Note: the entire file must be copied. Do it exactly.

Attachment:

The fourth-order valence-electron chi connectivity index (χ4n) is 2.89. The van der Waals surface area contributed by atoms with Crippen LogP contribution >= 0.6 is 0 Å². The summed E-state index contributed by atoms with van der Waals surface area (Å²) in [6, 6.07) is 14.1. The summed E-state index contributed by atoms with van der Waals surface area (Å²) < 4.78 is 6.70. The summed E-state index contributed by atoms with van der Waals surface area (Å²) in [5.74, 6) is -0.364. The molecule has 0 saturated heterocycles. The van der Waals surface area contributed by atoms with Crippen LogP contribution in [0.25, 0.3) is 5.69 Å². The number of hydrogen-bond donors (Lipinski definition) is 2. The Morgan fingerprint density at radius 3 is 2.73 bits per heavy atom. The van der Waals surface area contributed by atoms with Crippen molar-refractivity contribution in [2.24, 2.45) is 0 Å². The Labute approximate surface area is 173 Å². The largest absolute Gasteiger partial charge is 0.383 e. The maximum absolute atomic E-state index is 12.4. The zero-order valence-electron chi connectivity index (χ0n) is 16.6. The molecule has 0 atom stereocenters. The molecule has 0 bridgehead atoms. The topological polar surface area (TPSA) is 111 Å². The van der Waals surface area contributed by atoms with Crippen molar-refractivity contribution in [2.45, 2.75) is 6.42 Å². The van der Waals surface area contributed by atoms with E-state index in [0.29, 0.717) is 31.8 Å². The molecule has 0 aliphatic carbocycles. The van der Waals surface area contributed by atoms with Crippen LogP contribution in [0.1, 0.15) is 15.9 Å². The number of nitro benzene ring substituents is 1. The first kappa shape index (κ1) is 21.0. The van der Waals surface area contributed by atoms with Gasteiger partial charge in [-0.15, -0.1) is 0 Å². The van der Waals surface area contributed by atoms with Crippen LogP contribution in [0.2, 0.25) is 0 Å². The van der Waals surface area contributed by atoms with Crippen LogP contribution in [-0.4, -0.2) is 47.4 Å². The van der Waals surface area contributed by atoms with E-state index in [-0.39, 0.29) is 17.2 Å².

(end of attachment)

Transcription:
The fourth-order valence-electron chi connectivity index (χ4n) is 2.89. The van der Waals surface area contributed by atoms with Crippen LogP contribution >= 0.6 is 0 Å². The summed E-state index contributed by atoms with van der Waals surface area (Å²) in [6, 6.07) is 14.1. The summed E-state index contributed by atoms with van der Waals surface area (Å²) < 4.78 is 6.70. The summed E-state index contributed by atoms with van der Waals surface area (Å²) in [5.74, 6) is -0.364. The molecule has 0 saturated heterocycles. The van der Waals surface area contributed by atoms with Crippen LogP contribution in [0.25, 0.3) is 5.69 Å². The number of hydrogen-bond donors (Lipinski definition) is 2. The Morgan fingerprint density at radius 3 is 2.73 bits per heavy atom. The van der Waals surface area contributed by atoms with Crippen molar-refractivity contribution in [2.24, 2.45) is 0 Å². The Labute approximate surface area is 173 Å². The largest absolute Gasteiger partial charge is 0.383 e. The maximum absolute atomic E-state index is 12.4. The zero-order valence-electron chi connectivity index (χ0n) is 16.6. The molecule has 0 atom stereocenters. The molecule has 0 bridgehead atoms. The topological polar surface area (TPSA) is 111 Å². The van der Waals surface area contributed by atoms with Crippen molar-refractivity contribution in [2.45, 2.75) is 6.42 Å². The van der Waals surface area contributed by atoms with E-state index in [0.29, 0.717) is 31.8 Å². The molecule has 0 aliphatic carbocycles. The van der Waals surface area contributed by atoms with Crippen LogP contribution in [0.1, 0.15) is 15.9 Å². The number of nitro benzene ring substituents is 1. The first kappa shape index (κ1) is 21.0. The van der Waals surface area contributed by atoms with Gasteiger partial charge in [-0.15, -0.1) is 0 Å². The van der Waals surface area contributed by atoms with Crippen LogP contribution in [0.2, 0.25) is 0 Å². The van der Waals surface area contributed by atoms with Crippen LogP contribution in [-0.4, -0.2) is 47.4 Å². The van der Waals surface area contributed by atoms with E-state index in [-0.39, 0.29) is 17.2 Å².